A new specialist mental health service in Glasgow is working with people who have experienced complex traumatic events such as childhood abuse, war, human trafficking, major incidents, or domestic abuse.
The Glasgow Psychological Trauma Service is designed to tackle the mental health difficulties associated with these experiences and expects to see about 600 people annually at its new base.
The new service brings together the specialist resources from five different areas of NHSGGC to deliver a single “complex trauma” unit on a single site in the Anchor Centre.
It will deliver mental health services for the Scottish Government for survivors of trafficking and for survivors of abuse who are in care. It also brings together expertise in working with young people, homeless individuals and female offenders who all have an increased risk of experiencing complex trauma.
The new service is led by Consultant Clinical Psychologist Dr Lisa Reynolds and was developed to cope with the increased requirement for mental health support for those who have experienced major traumas.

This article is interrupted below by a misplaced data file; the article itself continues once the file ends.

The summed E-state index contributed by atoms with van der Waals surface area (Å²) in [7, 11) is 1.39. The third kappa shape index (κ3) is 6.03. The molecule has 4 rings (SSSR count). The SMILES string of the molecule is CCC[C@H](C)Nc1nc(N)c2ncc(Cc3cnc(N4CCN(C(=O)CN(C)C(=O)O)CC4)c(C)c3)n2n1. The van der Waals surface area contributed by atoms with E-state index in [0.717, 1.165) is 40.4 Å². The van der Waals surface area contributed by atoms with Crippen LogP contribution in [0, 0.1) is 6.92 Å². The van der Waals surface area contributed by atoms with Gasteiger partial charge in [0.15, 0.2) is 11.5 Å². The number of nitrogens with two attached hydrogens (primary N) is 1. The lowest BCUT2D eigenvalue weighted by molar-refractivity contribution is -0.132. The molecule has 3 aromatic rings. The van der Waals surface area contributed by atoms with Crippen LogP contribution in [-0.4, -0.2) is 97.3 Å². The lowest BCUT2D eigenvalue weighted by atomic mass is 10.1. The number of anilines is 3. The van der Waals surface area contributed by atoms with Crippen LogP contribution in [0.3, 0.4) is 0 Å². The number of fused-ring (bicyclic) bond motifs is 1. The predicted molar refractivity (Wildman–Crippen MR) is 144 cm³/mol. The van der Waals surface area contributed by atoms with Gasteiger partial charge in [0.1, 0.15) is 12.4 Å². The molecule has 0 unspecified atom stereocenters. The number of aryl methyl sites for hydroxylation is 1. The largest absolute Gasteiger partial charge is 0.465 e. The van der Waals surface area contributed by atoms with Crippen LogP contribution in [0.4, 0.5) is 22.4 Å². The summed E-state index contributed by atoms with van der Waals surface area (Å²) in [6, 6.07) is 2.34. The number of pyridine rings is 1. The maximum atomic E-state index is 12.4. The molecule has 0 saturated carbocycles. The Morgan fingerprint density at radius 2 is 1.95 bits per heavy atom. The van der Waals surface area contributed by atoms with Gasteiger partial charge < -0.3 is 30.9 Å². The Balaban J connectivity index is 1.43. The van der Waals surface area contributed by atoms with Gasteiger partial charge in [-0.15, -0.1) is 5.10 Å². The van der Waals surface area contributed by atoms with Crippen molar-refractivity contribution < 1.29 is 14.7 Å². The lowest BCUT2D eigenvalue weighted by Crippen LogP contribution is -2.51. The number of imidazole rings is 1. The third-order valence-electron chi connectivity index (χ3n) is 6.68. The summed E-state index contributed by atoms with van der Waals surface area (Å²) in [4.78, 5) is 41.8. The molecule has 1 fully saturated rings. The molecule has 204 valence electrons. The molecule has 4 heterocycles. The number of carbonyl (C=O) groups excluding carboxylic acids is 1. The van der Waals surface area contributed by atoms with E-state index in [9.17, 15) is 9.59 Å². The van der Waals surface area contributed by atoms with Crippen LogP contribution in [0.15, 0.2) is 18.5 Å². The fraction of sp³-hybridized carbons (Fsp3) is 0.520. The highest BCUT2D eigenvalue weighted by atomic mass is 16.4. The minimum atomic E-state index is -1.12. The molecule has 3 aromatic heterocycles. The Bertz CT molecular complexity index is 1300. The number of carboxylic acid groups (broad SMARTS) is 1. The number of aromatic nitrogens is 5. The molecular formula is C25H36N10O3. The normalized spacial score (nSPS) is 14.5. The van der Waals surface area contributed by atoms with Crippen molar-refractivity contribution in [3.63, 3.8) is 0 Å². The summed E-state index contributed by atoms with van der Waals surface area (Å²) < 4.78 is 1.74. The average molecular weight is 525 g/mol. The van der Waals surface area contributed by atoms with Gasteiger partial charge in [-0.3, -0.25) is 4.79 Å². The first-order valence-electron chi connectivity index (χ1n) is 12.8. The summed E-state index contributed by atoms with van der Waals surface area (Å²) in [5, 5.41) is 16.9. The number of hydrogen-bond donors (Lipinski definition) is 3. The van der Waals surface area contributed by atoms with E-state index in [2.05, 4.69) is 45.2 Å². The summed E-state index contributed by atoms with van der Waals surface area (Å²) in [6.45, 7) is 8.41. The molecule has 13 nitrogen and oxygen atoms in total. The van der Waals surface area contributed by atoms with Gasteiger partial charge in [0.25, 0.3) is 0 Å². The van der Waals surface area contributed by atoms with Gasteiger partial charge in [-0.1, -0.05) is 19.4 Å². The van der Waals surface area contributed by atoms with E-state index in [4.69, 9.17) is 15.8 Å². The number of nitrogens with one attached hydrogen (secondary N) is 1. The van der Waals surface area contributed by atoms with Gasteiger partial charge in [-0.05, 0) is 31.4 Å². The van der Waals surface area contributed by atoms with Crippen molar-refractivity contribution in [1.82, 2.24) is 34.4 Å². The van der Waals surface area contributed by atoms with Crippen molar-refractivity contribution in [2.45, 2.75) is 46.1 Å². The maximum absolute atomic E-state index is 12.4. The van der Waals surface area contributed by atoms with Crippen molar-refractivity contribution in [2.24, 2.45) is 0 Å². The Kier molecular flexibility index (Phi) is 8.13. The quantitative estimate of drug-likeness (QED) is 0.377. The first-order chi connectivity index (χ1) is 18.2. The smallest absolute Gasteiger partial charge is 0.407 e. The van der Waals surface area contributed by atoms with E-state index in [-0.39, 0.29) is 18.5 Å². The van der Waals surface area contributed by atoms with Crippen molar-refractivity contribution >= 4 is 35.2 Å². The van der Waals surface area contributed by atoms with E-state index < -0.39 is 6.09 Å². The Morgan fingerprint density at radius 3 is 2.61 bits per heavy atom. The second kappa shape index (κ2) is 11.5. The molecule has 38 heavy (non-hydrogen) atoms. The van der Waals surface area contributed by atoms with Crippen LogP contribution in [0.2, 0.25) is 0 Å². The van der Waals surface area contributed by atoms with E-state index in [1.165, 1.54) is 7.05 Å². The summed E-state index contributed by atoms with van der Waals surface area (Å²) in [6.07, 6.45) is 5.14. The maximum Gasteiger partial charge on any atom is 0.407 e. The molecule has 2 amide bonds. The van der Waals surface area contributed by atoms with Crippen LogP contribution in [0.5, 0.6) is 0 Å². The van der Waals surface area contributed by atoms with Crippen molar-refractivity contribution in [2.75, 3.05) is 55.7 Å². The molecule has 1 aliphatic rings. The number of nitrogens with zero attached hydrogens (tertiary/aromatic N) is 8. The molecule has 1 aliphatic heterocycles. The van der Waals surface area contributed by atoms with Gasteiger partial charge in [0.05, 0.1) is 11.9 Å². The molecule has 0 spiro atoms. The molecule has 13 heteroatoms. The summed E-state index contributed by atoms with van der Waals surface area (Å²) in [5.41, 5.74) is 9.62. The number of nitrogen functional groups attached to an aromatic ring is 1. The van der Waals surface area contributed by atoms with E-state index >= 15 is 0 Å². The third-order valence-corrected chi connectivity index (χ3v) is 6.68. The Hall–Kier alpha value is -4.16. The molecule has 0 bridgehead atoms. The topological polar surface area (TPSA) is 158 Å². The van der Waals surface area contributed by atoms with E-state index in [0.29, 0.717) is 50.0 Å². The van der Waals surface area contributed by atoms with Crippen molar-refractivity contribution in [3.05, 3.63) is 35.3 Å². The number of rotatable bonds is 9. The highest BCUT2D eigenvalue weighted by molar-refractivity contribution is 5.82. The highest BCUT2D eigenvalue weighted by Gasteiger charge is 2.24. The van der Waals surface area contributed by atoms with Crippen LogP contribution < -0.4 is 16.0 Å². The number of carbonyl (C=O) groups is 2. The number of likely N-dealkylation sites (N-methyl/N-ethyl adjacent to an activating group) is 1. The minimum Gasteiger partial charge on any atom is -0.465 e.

Dr Reynolds was one of the first to be called in to help with the psychological trauma experienced by victims of both the Clutha helicopter crash disaster and George Square bin lorry incident.
She said: “Complex traumatic experiences such as childhood abuse, domestic violence, homelessness, human trafficking and major incidents can have an impact on survivors’ mental health and psychological functioning.
“The service is designed to provide a specialist mental health service to these survivors to ensure that they have easy access to high quality, evidence based treatments and interventions.
“We absolutely recognise the impact of psychological trauma following a traumatic event. As a result, we have a staff of 27, including clinical psychologists and occupational therapists, who will be working with these vulnerable groups.
“An important aspect of our work is that we’re committed to sharing our knowledge and skills to ensure our Health and Social Care Partnership is both working closely and understands trauma.”
The Anchor Centre in Govan has been designed with trauma survivors in mind and is welcoming, safe and accessible.